Why Not Use Lithium-Ion?
If you’re reading this as a professional tool user, you’ve probably wondered why the Kohler enCUBE wouldn’t just utilize a big lithium-ion battery. It’s a great question – lithium-ion is lighter, has a smaller footprint, longer life cycle, charges faster, and doesn’t lose the ability to deliver full power as it drains. With all those benefits, you’d think a lithium-ion power source would be a no-brainer.
The big reality at this stage of the game is price. The enCUBE starts at just under $1100 and runs about $1400 for the package I received. To make a lithium-ion package at the same price point, we’d be looking at 25 – 30 amp hours, not 100. Lithium-ion is certainly somewhere down the line for serious consideration. However, with a battery-powered generator having to balance capacity, power, and price point compared to gas powered generators, it just doesn’t make much sense.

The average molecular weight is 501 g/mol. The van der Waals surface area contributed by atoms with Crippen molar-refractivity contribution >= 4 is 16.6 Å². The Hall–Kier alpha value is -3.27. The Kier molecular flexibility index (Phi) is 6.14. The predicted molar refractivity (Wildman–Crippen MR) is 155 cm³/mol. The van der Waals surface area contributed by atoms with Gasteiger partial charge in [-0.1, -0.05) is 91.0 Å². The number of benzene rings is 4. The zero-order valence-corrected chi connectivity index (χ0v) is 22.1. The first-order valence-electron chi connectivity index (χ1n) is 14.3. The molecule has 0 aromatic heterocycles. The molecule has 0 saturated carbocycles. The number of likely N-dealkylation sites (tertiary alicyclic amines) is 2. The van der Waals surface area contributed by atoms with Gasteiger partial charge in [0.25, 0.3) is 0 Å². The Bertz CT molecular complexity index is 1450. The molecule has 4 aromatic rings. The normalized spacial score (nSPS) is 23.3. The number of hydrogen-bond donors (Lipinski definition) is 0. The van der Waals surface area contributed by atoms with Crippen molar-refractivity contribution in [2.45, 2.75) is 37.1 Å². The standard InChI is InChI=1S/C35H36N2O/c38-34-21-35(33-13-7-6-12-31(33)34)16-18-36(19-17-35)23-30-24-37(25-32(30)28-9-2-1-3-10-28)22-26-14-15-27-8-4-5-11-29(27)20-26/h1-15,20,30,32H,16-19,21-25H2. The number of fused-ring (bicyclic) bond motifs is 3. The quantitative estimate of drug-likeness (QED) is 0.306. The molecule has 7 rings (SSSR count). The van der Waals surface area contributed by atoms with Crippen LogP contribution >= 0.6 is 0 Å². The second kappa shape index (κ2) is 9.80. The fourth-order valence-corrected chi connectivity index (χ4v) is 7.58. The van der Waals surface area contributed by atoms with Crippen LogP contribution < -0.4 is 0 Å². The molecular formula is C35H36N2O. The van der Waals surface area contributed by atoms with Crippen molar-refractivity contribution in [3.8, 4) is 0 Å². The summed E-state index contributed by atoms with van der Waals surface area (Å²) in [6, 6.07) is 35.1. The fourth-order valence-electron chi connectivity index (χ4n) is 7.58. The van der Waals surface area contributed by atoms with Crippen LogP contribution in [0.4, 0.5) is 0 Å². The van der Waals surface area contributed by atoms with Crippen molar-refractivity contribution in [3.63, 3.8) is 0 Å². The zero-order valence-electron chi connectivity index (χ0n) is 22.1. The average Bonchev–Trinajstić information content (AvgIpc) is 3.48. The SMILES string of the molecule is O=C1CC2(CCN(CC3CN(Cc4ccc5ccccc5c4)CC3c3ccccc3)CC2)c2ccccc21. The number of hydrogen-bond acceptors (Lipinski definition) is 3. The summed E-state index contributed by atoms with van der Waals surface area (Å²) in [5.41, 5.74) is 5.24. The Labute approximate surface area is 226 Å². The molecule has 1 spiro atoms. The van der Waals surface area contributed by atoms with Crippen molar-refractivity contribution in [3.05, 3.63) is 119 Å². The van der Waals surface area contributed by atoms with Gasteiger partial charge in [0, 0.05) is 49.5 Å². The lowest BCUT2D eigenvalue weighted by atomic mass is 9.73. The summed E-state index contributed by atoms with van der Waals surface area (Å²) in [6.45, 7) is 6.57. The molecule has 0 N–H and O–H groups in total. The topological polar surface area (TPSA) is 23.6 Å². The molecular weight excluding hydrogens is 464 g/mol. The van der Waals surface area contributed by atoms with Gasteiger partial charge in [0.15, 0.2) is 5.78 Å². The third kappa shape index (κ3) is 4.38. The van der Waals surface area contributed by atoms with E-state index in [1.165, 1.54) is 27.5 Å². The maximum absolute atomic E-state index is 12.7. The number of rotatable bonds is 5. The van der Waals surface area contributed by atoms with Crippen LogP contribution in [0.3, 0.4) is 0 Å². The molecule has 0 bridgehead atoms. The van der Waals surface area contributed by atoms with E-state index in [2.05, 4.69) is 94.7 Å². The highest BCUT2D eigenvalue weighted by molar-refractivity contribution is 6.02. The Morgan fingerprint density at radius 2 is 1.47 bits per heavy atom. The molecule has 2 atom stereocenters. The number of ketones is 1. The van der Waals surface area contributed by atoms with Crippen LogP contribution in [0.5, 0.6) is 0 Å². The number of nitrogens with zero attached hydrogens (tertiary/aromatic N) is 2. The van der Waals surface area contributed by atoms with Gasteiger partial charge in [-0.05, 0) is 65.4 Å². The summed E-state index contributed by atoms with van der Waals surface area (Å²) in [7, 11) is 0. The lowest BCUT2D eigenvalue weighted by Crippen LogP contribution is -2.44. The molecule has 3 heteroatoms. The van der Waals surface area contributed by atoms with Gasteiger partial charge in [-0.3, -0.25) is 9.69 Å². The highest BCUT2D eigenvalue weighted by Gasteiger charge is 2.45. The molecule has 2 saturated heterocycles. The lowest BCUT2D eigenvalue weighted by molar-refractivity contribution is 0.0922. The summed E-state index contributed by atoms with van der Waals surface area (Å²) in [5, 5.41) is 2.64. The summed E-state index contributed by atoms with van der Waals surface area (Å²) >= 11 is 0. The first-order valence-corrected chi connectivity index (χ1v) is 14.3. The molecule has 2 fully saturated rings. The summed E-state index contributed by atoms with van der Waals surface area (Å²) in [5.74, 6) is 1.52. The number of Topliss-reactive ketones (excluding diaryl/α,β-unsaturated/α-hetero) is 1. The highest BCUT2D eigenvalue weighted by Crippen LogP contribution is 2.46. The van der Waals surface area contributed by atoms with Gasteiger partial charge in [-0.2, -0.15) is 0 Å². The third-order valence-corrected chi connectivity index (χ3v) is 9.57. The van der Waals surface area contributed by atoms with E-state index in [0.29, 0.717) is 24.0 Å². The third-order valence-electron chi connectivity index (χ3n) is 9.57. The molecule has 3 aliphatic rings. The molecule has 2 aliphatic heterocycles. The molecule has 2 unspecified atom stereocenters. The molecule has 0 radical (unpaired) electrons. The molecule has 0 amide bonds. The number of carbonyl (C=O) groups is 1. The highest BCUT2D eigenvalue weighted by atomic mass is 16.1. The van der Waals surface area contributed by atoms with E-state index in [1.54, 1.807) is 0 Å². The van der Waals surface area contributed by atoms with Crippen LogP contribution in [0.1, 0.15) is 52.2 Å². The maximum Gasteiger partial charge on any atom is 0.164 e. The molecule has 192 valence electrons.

Using the Kohler enCUBE
The Kohler enCUBE is listed as a 1.8 kilowatt (1800 watt) generator. It is capable of drawing 20 amps (3600 watts) for the quick surge required by tools and devices. In high stress applications, it can produce 15 amps (1800) watts for 10 minutes. However, for sustained power, you’re looking at 12.5 amps (1440 watts). The battery certainly holds more capacity than the two high-draw scenarios, but Kohler has designed protections into the system to extend the battery life.